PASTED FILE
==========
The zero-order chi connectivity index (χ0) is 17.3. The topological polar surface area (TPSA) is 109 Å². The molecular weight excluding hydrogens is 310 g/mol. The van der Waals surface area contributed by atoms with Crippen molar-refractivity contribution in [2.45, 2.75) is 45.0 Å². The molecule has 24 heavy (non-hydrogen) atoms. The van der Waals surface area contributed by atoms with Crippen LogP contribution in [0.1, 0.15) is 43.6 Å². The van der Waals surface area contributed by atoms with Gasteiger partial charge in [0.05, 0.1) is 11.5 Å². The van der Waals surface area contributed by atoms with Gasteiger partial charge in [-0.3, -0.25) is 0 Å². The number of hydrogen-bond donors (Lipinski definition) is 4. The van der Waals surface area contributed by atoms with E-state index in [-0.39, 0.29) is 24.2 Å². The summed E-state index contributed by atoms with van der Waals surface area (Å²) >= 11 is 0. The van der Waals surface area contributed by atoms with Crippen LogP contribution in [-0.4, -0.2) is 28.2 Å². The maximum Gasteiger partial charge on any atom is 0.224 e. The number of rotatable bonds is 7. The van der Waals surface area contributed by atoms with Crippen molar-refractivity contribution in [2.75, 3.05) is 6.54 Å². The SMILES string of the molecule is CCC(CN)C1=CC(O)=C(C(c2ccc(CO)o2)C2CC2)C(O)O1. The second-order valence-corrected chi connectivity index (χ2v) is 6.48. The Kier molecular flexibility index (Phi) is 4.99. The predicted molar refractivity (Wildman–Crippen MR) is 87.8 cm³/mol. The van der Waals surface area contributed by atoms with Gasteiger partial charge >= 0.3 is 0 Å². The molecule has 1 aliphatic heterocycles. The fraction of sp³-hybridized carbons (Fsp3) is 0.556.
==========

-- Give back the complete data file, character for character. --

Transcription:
The zero-order chi connectivity index (χ0) is 17.3. The topological polar surface area (TPSA) is 109 Å². The molecular weight excluding hydrogens is 310 g/mol. The van der Waals surface area contributed by atoms with Crippen molar-refractivity contribution in [2.45, 2.75) is 45.0 Å². The molecule has 24 heavy (non-hydrogen) atoms. The van der Waals surface area contributed by atoms with Crippen LogP contribution in [0.1, 0.15) is 43.6 Å². The van der Waals surface area contributed by atoms with Gasteiger partial charge in [0.05, 0.1) is 11.5 Å². The van der Waals surface area contributed by atoms with Gasteiger partial charge in [-0.3, -0.25) is 0 Å². The number of hydrogen-bond donors (Lipinski definition) is 4. The van der Waals surface area contributed by atoms with E-state index in [-0.39, 0.29) is 24.2 Å². The summed E-state index contributed by atoms with van der Waals surface area (Å²) >= 11 is 0. The van der Waals surface area contributed by atoms with Crippen LogP contribution in [-0.4, -0.2) is 28.2 Å². The maximum Gasteiger partial charge on any atom is 0.224 e. The number of rotatable bonds is 7. The van der Waals surface area contributed by atoms with Crippen molar-refractivity contribution in [2.75, 3.05) is 6.54 Å². The SMILES string of the molecule is CCC(CN)C1=CC(O)=C(C(c2ccc(CO)o2)C2CC2)C(O)O1. The second-order valence-corrected chi connectivity index (χ2v) is 6.48. The Kier molecular flexibility index (Phi) is 4.99. The predicted molar refractivity (Wildman–Crippen MR) is 87.8 cm³/mol. The van der Waals surface area contributed by atoms with Gasteiger partial charge >= 0.3 is 0 Å². The molecule has 1 aliphatic heterocycles. The fraction of sp³-hybridized carbons (Fsp3) is 0.556.